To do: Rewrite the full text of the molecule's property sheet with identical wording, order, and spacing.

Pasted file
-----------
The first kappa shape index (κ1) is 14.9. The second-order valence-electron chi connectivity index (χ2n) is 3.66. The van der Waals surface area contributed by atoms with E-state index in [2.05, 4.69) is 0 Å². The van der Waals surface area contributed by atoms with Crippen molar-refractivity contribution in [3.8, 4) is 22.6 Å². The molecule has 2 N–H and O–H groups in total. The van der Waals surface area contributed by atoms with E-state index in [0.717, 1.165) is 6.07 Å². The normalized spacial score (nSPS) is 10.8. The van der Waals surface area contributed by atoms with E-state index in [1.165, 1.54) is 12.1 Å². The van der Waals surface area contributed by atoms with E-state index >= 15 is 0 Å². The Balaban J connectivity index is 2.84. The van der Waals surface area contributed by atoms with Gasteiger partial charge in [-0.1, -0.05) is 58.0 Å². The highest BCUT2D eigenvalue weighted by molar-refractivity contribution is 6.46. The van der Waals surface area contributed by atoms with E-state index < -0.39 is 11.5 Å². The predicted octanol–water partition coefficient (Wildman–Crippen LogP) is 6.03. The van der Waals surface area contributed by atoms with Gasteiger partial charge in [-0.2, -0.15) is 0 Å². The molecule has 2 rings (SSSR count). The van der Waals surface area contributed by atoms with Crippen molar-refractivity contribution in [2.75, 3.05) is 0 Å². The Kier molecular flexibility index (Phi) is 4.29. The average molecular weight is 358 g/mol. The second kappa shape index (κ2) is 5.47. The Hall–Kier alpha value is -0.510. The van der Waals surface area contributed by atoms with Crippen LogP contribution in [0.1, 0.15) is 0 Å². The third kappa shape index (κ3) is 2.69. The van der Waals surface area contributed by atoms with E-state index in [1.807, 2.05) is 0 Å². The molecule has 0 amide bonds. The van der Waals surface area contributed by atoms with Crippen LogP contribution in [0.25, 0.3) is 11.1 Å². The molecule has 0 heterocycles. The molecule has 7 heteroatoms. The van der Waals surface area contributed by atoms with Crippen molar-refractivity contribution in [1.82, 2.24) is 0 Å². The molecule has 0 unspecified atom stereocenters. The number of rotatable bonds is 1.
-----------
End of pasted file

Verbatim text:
The first kappa shape index (κ1) is 14.9. The second-order valence-electron chi connectivity index (χ2n) is 3.66. The van der Waals surface area contributed by atoms with E-state index in [2.05, 4.69) is 0 Å². The van der Waals surface area contributed by atoms with Crippen molar-refractivity contribution in [3.8, 4) is 22.6 Å². The molecule has 2 N–H and O–H groups in total. The van der Waals surface area contributed by atoms with E-state index in [0.717, 1.165) is 6.07 Å². The normalized spacial score (nSPS) is 10.8. The van der Waals surface area contributed by atoms with E-state index in [1.165, 1.54) is 12.1 Å². The van der Waals surface area contributed by atoms with E-state index >= 15 is 0 Å². The Balaban J connectivity index is 2.84. The van der Waals surface area contributed by atoms with Gasteiger partial charge in [-0.1, -0.05) is 58.0 Å². The highest BCUT2D eigenvalue weighted by molar-refractivity contribution is 6.46. The van der Waals surface area contributed by atoms with E-state index < -0.39 is 11.5 Å². The predicted octanol–water partition coefficient (Wildman–Crippen LogP) is 6.03. The van der Waals surface area contributed by atoms with Gasteiger partial charge in [-0.2, -0.15) is 0 Å². The molecule has 2 rings (SSSR count). The van der Waals surface area contributed by atoms with Crippen molar-refractivity contribution in [2.75, 3.05) is 0 Å². The Kier molecular flexibility index (Phi) is 4.29. The average molecular weight is 358 g/mol. The second kappa shape index (κ2) is 5.47. The Hall–Kier alpha value is -0.510. The van der Waals surface area contributed by atoms with Crippen LogP contribution in [0.1, 0.15) is 0 Å². The third kappa shape index (κ3) is 2.69. The van der Waals surface area contributed by atoms with E-state index in [1.807, 2.05) is 0 Å². The molecule has 0 amide bonds. The van der Waals surface area contributed by atoms with Crippen LogP contribution in [0.25, 0.3) is 11.1 Å². The molecule has 0 heterocycles. The molecule has 7 heteroatoms. The van der Waals surface area contributed by atoms with Crippen molar-refractivity contribution in [1.82, 2.24) is 0 Å². The molecule has 0 unspecified atom stereocenters. The number of rotatable bonds is 1.